At a high level, some exchanges offer high-frequency trading to mutual fund clients. They can license their indices for a profit. They can even offer products like data subscription and educational products for a fee.
Being listed on a major stock exchange earns a company prestige, but it isn’t without cost and risk.
Benefits of being listed on a stock exchange:
Because the capital and other listing requirements for major exchanges are notoriously strict, a listing on one of the world’s biggest exchanges is prestigious and provides a company great visibility.
Drawbacks of being listed on a stock exchange:
Stock exchanges do command fees, so a company needs to be trading at a certain volume and price to make paying those fees worthwhile.
While exchanges are regulated, which means that there’s low operational risk, being listed on one doesn’t guarantee a company won’t be subject to other risks like market volatility. A company’s stock can suffer from the vagaries of the market because of world events, political circumstances, or even public sentiment that’s unrelated to its fundamentals.
There are various ways to run a stock exchange, and the following three are the most common:
Like any auction, the price of an item (in this case a security) is what the market will command. The highest price a bidder is willing to pay is a bid, and the lowest price a seller is willing to accept is the offer. The auction market is also called the open outcry system, and it operates just as it sounds—with brokers and traders on a physical trading floor communicating by calling out or with signals. Most have phased this system out in favor of electronic trades, but the New York Stock Exchange famously still operates this way.
Dealers post the prices they’re willing to buy or sell specific stocks, and then use their own funds to buy and sell securities. This lends liquidity to the market because a seller doesn’t need to wait for a buyer to free up their cash to buy other securities.
Electronic exchanges operate via a virtual trading floor using automated electronic communication networks (ECNs). Nearly all the exchanges now use this kind of electronic trading, even when they still have physical trading floors.
The leading stock exchanges in the US are the New York Stock Exchange (NYSE) and the Nasdaq. Some companies may trade on multiple exchanges.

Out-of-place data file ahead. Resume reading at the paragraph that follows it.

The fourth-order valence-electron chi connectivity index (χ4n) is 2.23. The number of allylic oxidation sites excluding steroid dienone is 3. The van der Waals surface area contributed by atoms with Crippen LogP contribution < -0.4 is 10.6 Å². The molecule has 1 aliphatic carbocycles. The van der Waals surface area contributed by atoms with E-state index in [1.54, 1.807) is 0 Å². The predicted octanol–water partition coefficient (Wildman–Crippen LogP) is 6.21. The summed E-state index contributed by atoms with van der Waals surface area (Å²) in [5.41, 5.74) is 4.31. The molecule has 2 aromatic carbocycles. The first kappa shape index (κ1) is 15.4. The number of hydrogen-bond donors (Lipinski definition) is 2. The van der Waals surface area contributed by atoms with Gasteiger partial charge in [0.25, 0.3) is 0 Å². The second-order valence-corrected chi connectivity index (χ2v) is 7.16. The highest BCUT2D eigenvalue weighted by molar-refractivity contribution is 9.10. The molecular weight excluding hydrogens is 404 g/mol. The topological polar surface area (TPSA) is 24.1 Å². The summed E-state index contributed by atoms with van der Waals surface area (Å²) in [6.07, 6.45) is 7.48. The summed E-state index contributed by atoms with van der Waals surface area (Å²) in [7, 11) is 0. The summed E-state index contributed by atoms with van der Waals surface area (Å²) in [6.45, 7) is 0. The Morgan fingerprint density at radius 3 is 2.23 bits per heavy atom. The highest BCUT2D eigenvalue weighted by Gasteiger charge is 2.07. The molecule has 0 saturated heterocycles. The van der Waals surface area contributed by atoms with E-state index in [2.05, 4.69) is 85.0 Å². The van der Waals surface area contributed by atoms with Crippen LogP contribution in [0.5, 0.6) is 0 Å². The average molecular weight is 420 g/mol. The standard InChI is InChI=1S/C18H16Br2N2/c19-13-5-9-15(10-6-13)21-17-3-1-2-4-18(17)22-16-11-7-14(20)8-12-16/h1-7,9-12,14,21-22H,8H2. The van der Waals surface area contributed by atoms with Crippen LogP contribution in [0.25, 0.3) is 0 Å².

The NYSE is the largest stock exchange in the world. As of July 2021, it had a market capitalization of almost $25.6 trillion. It is famously still an auction-based market and has a physical trading floor at its 11 Wall Street address, although most of the trades happen electronically. There are 2,400 companies listed on the NYSE, and many represent the world’s blue-chip stocks.
The second largest stock exchange in the world is also headquartered in New York, and was the first to employ electronic trading when it opened in the 1970s. Among the 3,000 companies that list on Nasdaq are many of the world’s biggest tech companies. It operates via a dealer market system.
Formerly the American Stock Exchange until it was acquired by NYSE Euronext in 2008, this exchange generally trades small-cap stocks. It is considered a good listing place for early-stage companies. Compared with NYSE and Nasdaq, this exchange trades at lower volumes.
While stock markets were once the only way to trade securities, there are alternative exchanges now that compete with them.
Dark pools are an alternative trading system that are privately organized exchanges where certain investors can make trades anonymously. The rationale for trading this way is that organizations making large trades can avoid devaluing the stock by causing public perception of a massive sell-off.
Exchanges that trade cryptocurrencies and crypto derivatives have automated the work of traders and can offer zero-cost services.
One of the first considerations early investors make is how actively they want to manage their investing. Investors can open an online brokerage account if they plan to be completely hands-on. Some investors hire a financial advisor or money manager who can guide them through the process but will complete the actual buy and sell orders with the broker-dealers on the exchange. Some investors opt for a robo-advisor, which is a service provided by many brokerage firms that offers low-cost investment management, investing money based on specific goals.
Investing in an employer’s 401(k) retirement plan is one way to learn about making small contributions and focusing on the long-term aspects of investing in the stock market. Many investors choose a combination of these strategies, working with an advisor but also on their own for some trades, plus contributing to a retirement plan.
The stock market comprises the many stock exchanges that offer shares of companies’ stock to the public. Investing in companies via a stock exchange is a way to own a piece of a company whose stock investors believe will increase over time. When people begin investing in stocks, they may want to consider whether it’s important to them to stick to stocks that are listed on the largest exchanges and how actively they would like to participate in the process.